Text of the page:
At the start of the third, all that stood between Minnesota and its second Big Ten playoff championship was 20 minutes and a very talented, very determined Wisconsin team. With just over two minutes to go in regulation, the Golden Gophers were hanging on to a one-goal lead.
“I’ve lived in those games before, when we had big leads and the other team starts their way back,” said coach Bob Motzko. “You know, you keep looking at the clock and it doesn’t move very fast. We just kept saying, ‘Play our game.’”
And that’s what the Gophers did, outlasting the Badgers 6-4 to capture a title they last earned in 2015.
It was sophomore defenseman Jaxon Nelson’s fifth goal of the season at 18:06 in the second period that finally became the game winner as Wisconsin scored three unanswered goals in those final 20 minutes, two coming just 1:26 apart early in the period.
Junior Blake McLaughlin led the Gophers with two goals and two assists, his first marker giving Minnesota a one-goal lead after the first period and his second the empty-netter 19:36 in the third that gave Minnesota the game.
“It’s always fun in big-time games who rises, and we had a whole bunch who rose to the occasion, but Blake took it to a whole other level tonight,” said Motzko. “He was pretty special to watch. Even right at the end, he’d been out there for almost 45 seconds on the pulled goalie and he just looked at me and said, ‘I’m staying out here,’ and he was going to get it done, and then he scores. It was a terrific effort by him, how he rose up to that occasion.”
“I don’t think you ever expect to have a game like that,” said McLaughlin. “I think the puck kind of found me. My whole line was just going.”
Sammy Walker centers the McLaughlin’s line with Scott Reedy on right wing. Reedy had a goal and an assist, and Walker had two helpers.
Big Ten Goaltender of the Year Jack LaFontaine made a season-high 46 saves for the Gophers and was named the tournament’s Most Outstanding Player. Eighteen of LaFontaine’s saves came in the third period.
“Their offense is very volatile, very explosive, so I knew what we were getting into,” said LaFontaine. “Obviously, they had a great push. I think we did a great job in responding to those two quick goals before the 10-minute mark.”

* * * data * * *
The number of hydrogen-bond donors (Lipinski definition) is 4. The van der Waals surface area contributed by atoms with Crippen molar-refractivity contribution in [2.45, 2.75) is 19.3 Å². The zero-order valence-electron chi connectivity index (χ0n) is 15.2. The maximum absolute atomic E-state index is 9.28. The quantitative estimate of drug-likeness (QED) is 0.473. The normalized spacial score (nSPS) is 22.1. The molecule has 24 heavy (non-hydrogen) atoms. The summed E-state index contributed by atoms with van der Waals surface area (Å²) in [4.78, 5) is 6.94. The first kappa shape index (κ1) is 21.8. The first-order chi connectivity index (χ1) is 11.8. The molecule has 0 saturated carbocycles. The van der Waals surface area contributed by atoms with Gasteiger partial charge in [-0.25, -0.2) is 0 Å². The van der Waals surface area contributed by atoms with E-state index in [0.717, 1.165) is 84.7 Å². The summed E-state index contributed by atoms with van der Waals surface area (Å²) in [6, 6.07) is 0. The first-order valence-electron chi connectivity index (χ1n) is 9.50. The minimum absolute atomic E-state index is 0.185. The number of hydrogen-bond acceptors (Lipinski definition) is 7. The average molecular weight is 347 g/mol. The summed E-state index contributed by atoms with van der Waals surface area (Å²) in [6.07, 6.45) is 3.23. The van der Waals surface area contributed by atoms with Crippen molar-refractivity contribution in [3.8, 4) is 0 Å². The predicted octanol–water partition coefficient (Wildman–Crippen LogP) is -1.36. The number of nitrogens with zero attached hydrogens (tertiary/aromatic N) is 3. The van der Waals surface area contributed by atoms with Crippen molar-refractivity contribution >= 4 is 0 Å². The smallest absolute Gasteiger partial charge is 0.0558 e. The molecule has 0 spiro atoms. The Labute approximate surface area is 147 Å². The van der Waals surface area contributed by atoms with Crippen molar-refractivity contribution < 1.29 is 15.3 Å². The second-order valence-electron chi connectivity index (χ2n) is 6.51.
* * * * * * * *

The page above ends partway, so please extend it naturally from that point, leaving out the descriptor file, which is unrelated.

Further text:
The Badgers began their rally at 4:08 in the third, when Mike Vorlicky scored from the right circle. At 5:34, Roman Ahcan scored his second of the night for Wisconsin, and suddenly the Badgers were within two goals of the Gophers.
Minnesota settled down after Motzko called a timeout, but the nation’s leading goal scorer, Cole Caufield, netted his 28th of the season with 2:11 remaining in regulation, making it a 5-4 game.
“We shut him down for about 50 minutes,” said Motzko, “and then he’s going to find his way.”
With a minute remaining, Wisconsin pulled goaltender Robbie Beydoun for the extra attacker but the Gophers managed a clear, leading to McLaughlin’s second goal.
“They wanted the puck more than us,” said Ahcan. “That hasn’t been our team all year. It shows what happens when we don’t compete.”
For the first 40 minutes, the Gophers managed to silence a Wisconsin offense that averages close to four goals a game – and a team that had swept Minnesota in Minneapolis at the start of February, outscoring the Gophers 12-2 in two games. The Badgers were 3-1 against the Golden Gophers during the regular season, holding Minnesota to a single goal in each of those three wins.
Late in the second period of this game, Minnesota surged to take that 5-1 lead on three goals scored within three minutes, the first by Brannon McManus at 15:24, followed by Reedy’s goal at 16:49 and then Nelson’s game-winning goal at 18:06. After Nelson’s goal, Beydoun replaced Wisconsin starter Cameron Rowe in net.
“We were as flat-footed there for that 10 minutes as we’ve been for a long time,” said Wisconsin coach Tony Granato. “They played like it was a championship game.”
To get to this championship game, the Gophers needed two come-from-behind overtime wins, the first a 2-1 win over Michigan State Sunday night and then last night’s 3-2 win over Michigan. Having to play their third game in three nights began to show in the third period as they held on against the Badgers, who as the top seed in the tournament had a first-round bye.
“Couldn’t be more proud of our guys,” said Motzko. “I’m telling you, three games in three nights. They don’t do that in the National Hockey League, you barely do it in college hockey.
“We couldn’t have played any better the entire weekend.”
With the win, Minnesota automatically qualifies for the NCAA tournament, but both the Badgers (20-9-1) and the Golden Gophers (23-6-0) will compete. Asked whether he thinks this game will secure Minnesota a No. 1 seed in the NCAA tourney, Motzko said he doesn’t care.
“Whatever,” said Motzko. “I learned a long time ago, I don’t care where we go or what seed we are and it’s the truth. Last year I thought we were one of the top 16 teams in the country at the end of the year, but we weren’t going to be in. Our body of work just was a little short. This year, our body of work’s pretty good, so send us where we need to go and we’ll be ready to go.”